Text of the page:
Smoke helped settle Brian Long's bees after they were swiped from a lot east of Chowchilla and then recovered almost a week later. The Madera county beekeeper admitted, "I had written them off truthfully."
Someone made off with 388 of Brian's hives during two separate thefts. Long said, "It's a pretty big draw to somebody who has the guts and is crooked enough to do that."
Long was devastated. He said the hives were worth about 120-thousand dollars. "Just started putting the word out that we had a significant bee theft which is detrimental to me. 25-percent of my operation is huge."
Long followed up on a tip from a fellow beekeeper. He recovered all of his hives from a property a few miles away.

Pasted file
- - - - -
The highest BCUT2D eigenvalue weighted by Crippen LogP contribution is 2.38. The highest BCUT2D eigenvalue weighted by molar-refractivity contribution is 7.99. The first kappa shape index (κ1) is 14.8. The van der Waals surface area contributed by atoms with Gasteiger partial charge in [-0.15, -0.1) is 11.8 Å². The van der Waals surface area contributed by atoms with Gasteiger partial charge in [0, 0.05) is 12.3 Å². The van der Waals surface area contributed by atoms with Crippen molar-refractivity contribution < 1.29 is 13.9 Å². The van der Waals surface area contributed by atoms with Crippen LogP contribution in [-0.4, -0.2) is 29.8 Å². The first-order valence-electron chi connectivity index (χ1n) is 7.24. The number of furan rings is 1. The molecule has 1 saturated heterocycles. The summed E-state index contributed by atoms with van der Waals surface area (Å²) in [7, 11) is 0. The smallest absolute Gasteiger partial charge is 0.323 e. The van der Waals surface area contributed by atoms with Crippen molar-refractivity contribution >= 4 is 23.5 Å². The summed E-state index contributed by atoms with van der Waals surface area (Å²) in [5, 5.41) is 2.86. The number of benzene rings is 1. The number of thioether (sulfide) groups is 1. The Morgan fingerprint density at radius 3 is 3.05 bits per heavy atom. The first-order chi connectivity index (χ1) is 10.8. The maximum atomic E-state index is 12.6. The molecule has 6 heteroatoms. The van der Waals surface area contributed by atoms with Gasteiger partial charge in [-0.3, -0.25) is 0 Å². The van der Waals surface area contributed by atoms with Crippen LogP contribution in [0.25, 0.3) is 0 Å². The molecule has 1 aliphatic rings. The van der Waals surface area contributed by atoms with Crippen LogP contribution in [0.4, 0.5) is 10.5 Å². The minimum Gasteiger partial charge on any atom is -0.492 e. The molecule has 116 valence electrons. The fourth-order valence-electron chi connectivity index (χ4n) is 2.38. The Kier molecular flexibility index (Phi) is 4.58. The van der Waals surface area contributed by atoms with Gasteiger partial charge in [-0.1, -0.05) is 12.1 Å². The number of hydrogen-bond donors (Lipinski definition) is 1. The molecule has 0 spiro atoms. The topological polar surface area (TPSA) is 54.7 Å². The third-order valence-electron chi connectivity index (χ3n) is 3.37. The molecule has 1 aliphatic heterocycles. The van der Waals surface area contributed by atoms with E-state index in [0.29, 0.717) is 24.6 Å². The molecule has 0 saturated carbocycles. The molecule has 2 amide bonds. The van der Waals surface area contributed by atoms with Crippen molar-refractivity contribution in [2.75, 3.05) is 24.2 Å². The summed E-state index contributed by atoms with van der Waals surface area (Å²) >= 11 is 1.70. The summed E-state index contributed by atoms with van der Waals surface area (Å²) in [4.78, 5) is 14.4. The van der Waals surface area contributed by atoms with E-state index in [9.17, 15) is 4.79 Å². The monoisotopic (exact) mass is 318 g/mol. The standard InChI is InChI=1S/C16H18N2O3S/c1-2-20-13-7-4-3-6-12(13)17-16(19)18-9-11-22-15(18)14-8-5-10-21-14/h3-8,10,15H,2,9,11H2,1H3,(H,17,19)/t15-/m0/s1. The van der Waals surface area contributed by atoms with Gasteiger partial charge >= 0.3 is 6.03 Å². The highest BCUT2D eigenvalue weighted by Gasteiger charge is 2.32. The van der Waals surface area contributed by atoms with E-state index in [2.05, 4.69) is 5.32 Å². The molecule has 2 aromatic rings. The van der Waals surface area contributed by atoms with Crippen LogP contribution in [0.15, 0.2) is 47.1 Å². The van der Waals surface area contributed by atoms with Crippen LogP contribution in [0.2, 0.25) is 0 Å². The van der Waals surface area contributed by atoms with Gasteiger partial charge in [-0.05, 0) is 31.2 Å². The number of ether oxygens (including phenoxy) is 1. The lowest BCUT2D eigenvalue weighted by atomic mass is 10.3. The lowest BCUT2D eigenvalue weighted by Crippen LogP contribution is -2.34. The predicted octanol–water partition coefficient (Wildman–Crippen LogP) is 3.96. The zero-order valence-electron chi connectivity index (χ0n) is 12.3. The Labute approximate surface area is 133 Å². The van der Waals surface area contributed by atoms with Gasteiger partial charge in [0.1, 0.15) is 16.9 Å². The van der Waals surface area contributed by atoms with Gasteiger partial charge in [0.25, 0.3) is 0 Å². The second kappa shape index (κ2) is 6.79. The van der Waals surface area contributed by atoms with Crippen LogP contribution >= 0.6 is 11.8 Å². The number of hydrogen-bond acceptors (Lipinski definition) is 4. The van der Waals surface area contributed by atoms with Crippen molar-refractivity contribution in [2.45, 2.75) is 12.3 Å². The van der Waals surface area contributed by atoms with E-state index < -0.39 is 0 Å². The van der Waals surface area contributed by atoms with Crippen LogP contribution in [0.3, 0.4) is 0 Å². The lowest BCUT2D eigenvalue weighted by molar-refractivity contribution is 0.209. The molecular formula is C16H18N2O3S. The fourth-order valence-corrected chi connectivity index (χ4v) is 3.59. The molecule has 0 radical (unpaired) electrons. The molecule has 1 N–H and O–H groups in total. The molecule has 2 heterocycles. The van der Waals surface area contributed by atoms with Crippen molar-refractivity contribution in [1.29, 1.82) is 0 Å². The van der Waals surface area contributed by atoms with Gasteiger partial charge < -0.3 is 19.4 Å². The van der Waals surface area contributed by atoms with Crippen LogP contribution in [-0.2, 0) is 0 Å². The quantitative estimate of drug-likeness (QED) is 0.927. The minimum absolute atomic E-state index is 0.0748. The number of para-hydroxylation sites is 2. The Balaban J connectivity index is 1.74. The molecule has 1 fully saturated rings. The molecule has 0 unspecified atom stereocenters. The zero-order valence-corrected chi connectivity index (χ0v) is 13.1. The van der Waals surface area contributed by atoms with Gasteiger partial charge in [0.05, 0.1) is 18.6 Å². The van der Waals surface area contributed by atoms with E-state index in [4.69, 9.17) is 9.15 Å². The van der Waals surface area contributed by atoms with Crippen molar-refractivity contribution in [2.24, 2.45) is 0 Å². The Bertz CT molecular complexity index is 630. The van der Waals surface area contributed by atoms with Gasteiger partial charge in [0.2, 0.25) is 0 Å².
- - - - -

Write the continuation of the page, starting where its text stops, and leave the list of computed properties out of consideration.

No arrests have been made but Erica Stuart of the Madera County Sheriff's Department has noticed a troubling trend. She said, "We've had more bee thefts in the past two weeks than we've had in the past three years."
Stuart said another beekeeper also had hundreds of hives stolen. They are still missing.
Long is now ready to invest in new security measures. "There is a GPS system that can be installed in the actual bee hives themselves with a GPS tracking device and if the bees are moved it will signal the beekeeper and he can possibly track the bees that way."
Authorities urge the public to report any suspicious activity because it's too early in the year to move beehives into orchards or fields.